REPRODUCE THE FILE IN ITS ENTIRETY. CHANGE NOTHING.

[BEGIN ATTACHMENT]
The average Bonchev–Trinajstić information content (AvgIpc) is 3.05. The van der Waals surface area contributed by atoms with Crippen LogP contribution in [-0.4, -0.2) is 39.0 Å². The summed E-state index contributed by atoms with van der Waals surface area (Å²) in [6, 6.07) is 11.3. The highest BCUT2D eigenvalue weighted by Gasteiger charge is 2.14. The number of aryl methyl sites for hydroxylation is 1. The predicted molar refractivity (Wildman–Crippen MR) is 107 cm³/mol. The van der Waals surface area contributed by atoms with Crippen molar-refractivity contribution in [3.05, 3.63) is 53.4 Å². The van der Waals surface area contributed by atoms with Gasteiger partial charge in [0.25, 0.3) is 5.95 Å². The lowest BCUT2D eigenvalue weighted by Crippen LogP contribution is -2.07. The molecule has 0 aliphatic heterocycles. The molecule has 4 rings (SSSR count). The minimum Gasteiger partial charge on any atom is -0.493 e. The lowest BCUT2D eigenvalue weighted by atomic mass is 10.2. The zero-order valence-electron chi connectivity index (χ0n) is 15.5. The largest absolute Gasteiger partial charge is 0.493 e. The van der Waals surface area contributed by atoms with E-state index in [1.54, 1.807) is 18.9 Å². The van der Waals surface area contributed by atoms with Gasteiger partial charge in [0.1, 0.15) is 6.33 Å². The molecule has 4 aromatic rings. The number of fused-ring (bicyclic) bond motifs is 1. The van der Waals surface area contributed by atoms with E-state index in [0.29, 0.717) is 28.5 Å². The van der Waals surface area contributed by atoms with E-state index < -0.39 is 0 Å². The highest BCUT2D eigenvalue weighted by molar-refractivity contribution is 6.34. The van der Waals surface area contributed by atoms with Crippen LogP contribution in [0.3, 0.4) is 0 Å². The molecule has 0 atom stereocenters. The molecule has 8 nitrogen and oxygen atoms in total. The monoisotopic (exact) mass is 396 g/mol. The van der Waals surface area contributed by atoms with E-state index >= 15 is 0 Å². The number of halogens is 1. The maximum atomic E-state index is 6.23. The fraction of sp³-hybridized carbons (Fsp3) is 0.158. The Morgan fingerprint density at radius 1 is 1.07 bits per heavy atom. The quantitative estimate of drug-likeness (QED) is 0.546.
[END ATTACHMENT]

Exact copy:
The average Bonchev–Trinajstić information content (AvgIpc) is 3.05. The van der Waals surface area contributed by atoms with Crippen LogP contribution in [-0.4, -0.2) is 39.0 Å². The summed E-state index contributed by atoms with van der Waals surface area (Å²) in [6, 6.07) is 11.3. The highest BCUT2D eigenvalue weighted by Gasteiger charge is 2.14. The number of aryl methyl sites for hydroxylation is 1. The predicted molar refractivity (Wildman–Crippen MR) is 107 cm³/mol. The van der Waals surface area contributed by atoms with Crippen molar-refractivity contribution in [3.05, 3.63) is 53.4 Å². The van der Waals surface area contributed by atoms with Gasteiger partial charge in [0.25, 0.3) is 5.95 Å². The lowest BCUT2D eigenvalue weighted by Crippen LogP contribution is -2.07. The molecule has 0 aliphatic heterocycles. The molecule has 4 rings (SSSR count). The minimum Gasteiger partial charge on any atom is -0.493 e. The lowest BCUT2D eigenvalue weighted by atomic mass is 10.2. The zero-order valence-electron chi connectivity index (χ0n) is 15.5. The largest absolute Gasteiger partial charge is 0.493 e. The van der Waals surface area contributed by atoms with E-state index in [1.54, 1.807) is 18.9 Å². The van der Waals surface area contributed by atoms with Gasteiger partial charge in [0.1, 0.15) is 6.33 Å². The molecule has 4 aromatic rings. The number of fused-ring (bicyclic) bond motifs is 1. The van der Waals surface area contributed by atoms with E-state index in [0.29, 0.717) is 28.5 Å². The van der Waals surface area contributed by atoms with E-state index < -0.39 is 0 Å². The highest BCUT2D eigenvalue weighted by molar-refractivity contribution is 6.34. The van der Waals surface area contributed by atoms with Crippen LogP contribution in [0.3, 0.4) is 0 Å². The molecule has 0 atom stereocenters. The molecule has 8 nitrogen and oxygen atoms in total. The monoisotopic (exact) mass is 396 g/mol. The van der Waals surface area contributed by atoms with E-state index >= 15 is 0 Å². The number of halogens is 1. The maximum atomic E-state index is 6.23. The fraction of sp³-hybridized carbons (Fsp3) is 0.158. The Morgan fingerprint density at radius 1 is 1.07 bits per heavy atom. The quantitative estimate of drug-likeness (QED) is 0.546.